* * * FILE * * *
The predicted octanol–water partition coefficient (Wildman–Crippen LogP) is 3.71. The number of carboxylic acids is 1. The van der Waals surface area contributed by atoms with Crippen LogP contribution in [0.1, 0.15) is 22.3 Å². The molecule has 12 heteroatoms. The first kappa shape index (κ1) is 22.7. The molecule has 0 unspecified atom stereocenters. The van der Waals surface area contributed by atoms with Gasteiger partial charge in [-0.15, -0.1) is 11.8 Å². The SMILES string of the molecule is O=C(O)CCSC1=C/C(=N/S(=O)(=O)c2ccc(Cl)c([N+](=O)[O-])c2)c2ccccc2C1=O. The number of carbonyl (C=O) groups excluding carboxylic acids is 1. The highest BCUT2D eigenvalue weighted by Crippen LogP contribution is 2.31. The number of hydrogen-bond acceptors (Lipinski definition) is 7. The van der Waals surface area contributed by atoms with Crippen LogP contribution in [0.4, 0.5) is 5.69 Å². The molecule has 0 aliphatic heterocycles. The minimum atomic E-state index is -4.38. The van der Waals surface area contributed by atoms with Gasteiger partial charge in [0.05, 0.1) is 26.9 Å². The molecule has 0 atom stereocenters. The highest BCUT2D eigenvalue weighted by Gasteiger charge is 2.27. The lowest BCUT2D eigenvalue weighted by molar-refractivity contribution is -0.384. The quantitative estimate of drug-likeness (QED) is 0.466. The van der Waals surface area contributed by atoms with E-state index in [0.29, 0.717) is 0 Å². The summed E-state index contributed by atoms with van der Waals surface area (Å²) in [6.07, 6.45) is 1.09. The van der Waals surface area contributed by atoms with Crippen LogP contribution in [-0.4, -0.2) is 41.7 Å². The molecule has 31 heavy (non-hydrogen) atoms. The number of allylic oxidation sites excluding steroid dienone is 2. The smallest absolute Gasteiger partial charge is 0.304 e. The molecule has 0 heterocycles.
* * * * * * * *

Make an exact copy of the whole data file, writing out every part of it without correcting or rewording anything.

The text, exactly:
The predicted octanol–water partition coefficient (Wildman–Crippen LogP) is 3.71. The number of carboxylic acids is 1. The van der Waals surface area contributed by atoms with Crippen LogP contribution in [0.1, 0.15) is 22.3 Å². The molecule has 12 heteroatoms. The first kappa shape index (κ1) is 22.7. The molecule has 0 unspecified atom stereocenters. The van der Waals surface area contributed by atoms with Gasteiger partial charge in [-0.15, -0.1) is 11.8 Å². The SMILES string of the molecule is O=C(O)CCSC1=C/C(=N/S(=O)(=O)c2ccc(Cl)c([N+](=O)[O-])c2)c2ccccc2C1=O. The number of carbonyl (C=O) groups excluding carboxylic acids is 1. The highest BCUT2D eigenvalue weighted by Crippen LogP contribution is 2.31. The number of hydrogen-bond acceptors (Lipinski definition) is 7. The van der Waals surface area contributed by atoms with Crippen LogP contribution in [0.4, 0.5) is 5.69 Å². The molecule has 0 aliphatic heterocycles. The minimum atomic E-state index is -4.38. The van der Waals surface area contributed by atoms with Gasteiger partial charge in [0.05, 0.1) is 26.9 Å². The molecule has 0 atom stereocenters. The highest BCUT2D eigenvalue weighted by Gasteiger charge is 2.27. The lowest BCUT2D eigenvalue weighted by molar-refractivity contribution is -0.384. The quantitative estimate of drug-likeness (QED) is 0.466. The van der Waals surface area contributed by atoms with E-state index in [0.29, 0.717) is 0 Å². The summed E-state index contributed by atoms with van der Waals surface area (Å²) in [6.07, 6.45) is 1.09. The van der Waals surface area contributed by atoms with Crippen LogP contribution in [-0.4, -0.2) is 41.7 Å². The molecule has 31 heavy (non-hydrogen) atoms. The number of allylic oxidation sites excluding steroid dienone is 2. The smallest absolute Gasteiger partial charge is 0.304 e. The molecule has 0 heterocycles.